Nutritionists at the Centre de Recherche en Nutrition Humaine in France published an article in the 2007 edition of the Journal of Nutritional Biochemistry detailing their experiments supplementing dogs with L-Glutamine after a 3-day fast in an effort to determine if Glutamine affected the levels of antioxidants needed to prevent cellular damage. After surgically examining the duodenums (the first section of the small intestines) of the supplemented animals versus the non-supplemented animals, scientists concluded the L-Glutamine not only did not reduce the levels of natural antioxidants, they, in fact, increased their effective abilities to maintain GI stasis (normality).

Protease, Lipase, Cellulase, and Amylase Digestive Enzymes are naturally produced in your dog’s pancreas to help the animal assimilate the nutrients in its food. Protease is used to break down proteins, Lipase to digest fats, Cellulase to break down fibers, and Amylase to process carbohydrates.

These “proteolytic” enzymes may be lacking in dogs suffering from diseases of the pancreas (including pancreatitis and pancreatic insufficiency) resulting in abdominal pain, gassiness, stomach upset (diarrhea and vomiting) and the poor absorption of nutrients. Some dogs with enzyme deficiencies will pass undigested food in the feces.

In human medicine, the primary use of proteolytic enzyme supplementation is as a medical aid for people suffering from an inability to digest proteins. They have also been used to reduce the pain and inflammation of IBD and other inflammatory disorders.

In her 2013 article in the Integrative Veterinary Care Journal, Dr. Jean Hofre cites scientific study after study proposing supplementing a healthy dog’s diet with digestive enzymes stating, “Digestive enzymes help pets digest and assimilate food better–any food.” Dr. Hofre says that by using enzymes with well animals, the dogs tend to eat less because they are retaining more nutrients from their food. The amount of stool is reduced because less food is wasted through improper digestion. Additionally, dogs are more easily satiated with this increased nutrition and weight loss in obese animals can be accomplished.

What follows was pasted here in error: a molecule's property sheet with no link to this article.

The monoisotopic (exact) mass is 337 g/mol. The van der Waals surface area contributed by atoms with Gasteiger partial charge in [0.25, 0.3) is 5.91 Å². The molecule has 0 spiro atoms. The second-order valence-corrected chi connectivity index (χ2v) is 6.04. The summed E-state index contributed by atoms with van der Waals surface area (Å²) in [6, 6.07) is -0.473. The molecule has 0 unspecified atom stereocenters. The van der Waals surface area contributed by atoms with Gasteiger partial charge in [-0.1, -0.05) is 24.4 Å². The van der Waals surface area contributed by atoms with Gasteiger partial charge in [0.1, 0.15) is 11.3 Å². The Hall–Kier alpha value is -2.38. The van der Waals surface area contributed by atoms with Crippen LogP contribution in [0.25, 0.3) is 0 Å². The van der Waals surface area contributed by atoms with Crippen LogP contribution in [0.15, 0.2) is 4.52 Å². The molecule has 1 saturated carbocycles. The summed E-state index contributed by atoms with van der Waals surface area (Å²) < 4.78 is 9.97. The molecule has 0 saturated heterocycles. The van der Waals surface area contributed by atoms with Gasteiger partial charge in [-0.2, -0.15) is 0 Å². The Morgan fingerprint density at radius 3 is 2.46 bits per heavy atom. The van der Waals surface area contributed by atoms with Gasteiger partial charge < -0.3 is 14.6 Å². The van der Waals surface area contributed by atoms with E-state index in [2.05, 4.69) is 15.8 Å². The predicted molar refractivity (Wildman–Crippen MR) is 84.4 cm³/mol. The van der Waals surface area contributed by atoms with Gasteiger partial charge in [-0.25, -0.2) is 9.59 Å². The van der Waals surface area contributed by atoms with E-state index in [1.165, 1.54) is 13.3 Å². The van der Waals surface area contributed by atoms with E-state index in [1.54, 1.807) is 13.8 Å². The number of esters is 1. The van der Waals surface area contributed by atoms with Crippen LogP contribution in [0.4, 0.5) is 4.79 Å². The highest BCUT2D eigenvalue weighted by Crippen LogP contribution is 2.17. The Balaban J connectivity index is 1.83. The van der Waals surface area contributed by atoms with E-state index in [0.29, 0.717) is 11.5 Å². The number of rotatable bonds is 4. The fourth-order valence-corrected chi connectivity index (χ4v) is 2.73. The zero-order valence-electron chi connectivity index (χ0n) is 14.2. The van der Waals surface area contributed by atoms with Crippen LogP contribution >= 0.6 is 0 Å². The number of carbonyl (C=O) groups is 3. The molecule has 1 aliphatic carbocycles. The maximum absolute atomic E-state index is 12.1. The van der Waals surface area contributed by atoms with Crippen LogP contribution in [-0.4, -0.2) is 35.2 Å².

She also suggests that the clinical evidence shows that digestive enzymes can help alleviate the gastrointestinal symptoms of animals diagnosed with Exocrine Pancreatic Insufficiency, pancreatitis and related cancers, IBD, and gastroenteritis. Dogs with decreased insulin production (that often occurs when the pancreas is injured or diseased) and diagnosed with canine diabetes mellitus may also benefit from ingestion of these enzymes.

Egg Immunoglobulins (used in FullBucket® Canine Puppy Probiotic) are antibodies derived from the yolks of chicken eggs. Abbreviated as IgY, these antibodies are naturally formed by the chicken’s immune system to identify and neutralize certain foreign objects such as viruses and bacteria. The commercial production of IgY uses chicken eggs because the hen’s immune response increases the quantity of the antibody in every batch of eggs she lays. Not only do chicken eggs contain more of the IgY than does the blood of other animals, because of the self-contained nature of the egg yolk, there is no chance of cross-contamination with other immunoglobulins. The result is a pure antibody available for immediate use without distillation.

A study published by a group of immunologists in the 2006 edition of the Canadian Journal of Veterinary Research details the use of IgY in puppies contaminated with the Parvovirus. Ten 2-month-old Beagle dogs diagnosed with the disease were divided into three groups. One group of 4 dogs received normal egg yolk (the control group), another group of 3 dogs was given 2 grams of IgY powder, and the third grouping of 3 dogs ingested 5 grams of IgY – all for seven days.

Results of the experiment showed that the dogs receiving the IgY showed a significantly greater weight gain and shorter duration of virus shedding than the control group. The dogs receiving the higher dosages of Igy also showed less severe symptoms of vomiting, high fevers, and bloody diarrhea than did the low dose group or the control group.

According to the researchers, these numbers indicated that IgY is extremely beneficial in protecting dogs from the Parvovirus and helpful in achieving a cure for those animals already infected.

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 References
Parvovirus - http://vetmedicine.about.com/od/dogdiseasesconditions/a/CWParvo.htm

Parvovirus - http://www.aspca.org/pet-care/dog-care/parvovirus

Probiotics (n.d.) Retrieved from - http://www.cesarsway.com/dog-care/dog-health/Probiotics

Probiotics - http://www.webmd.com/digestive-disorders/features/what-are-probiotics

Probiotic Regulation - http://www.sciencedaily.com/releases/2013/10/131017144630.htm

Probiotic Preparation - Vetcare Oy (2012). Probiotic preparation for the prevention or treatment of canine gastrointestinal disorders. Patent Application Approval Process. Life Science Weekly, 727. Retrieved from http://science.bigchalk.com.

Oxford Journals - http://cid.oxfordjournals.org/content/46/Supplement_2/S76.long

Whole Dog Journal - http://www.whole-dog-journal.com/issues/15_3/features/Probiotics-For-Dogs_20473-1.html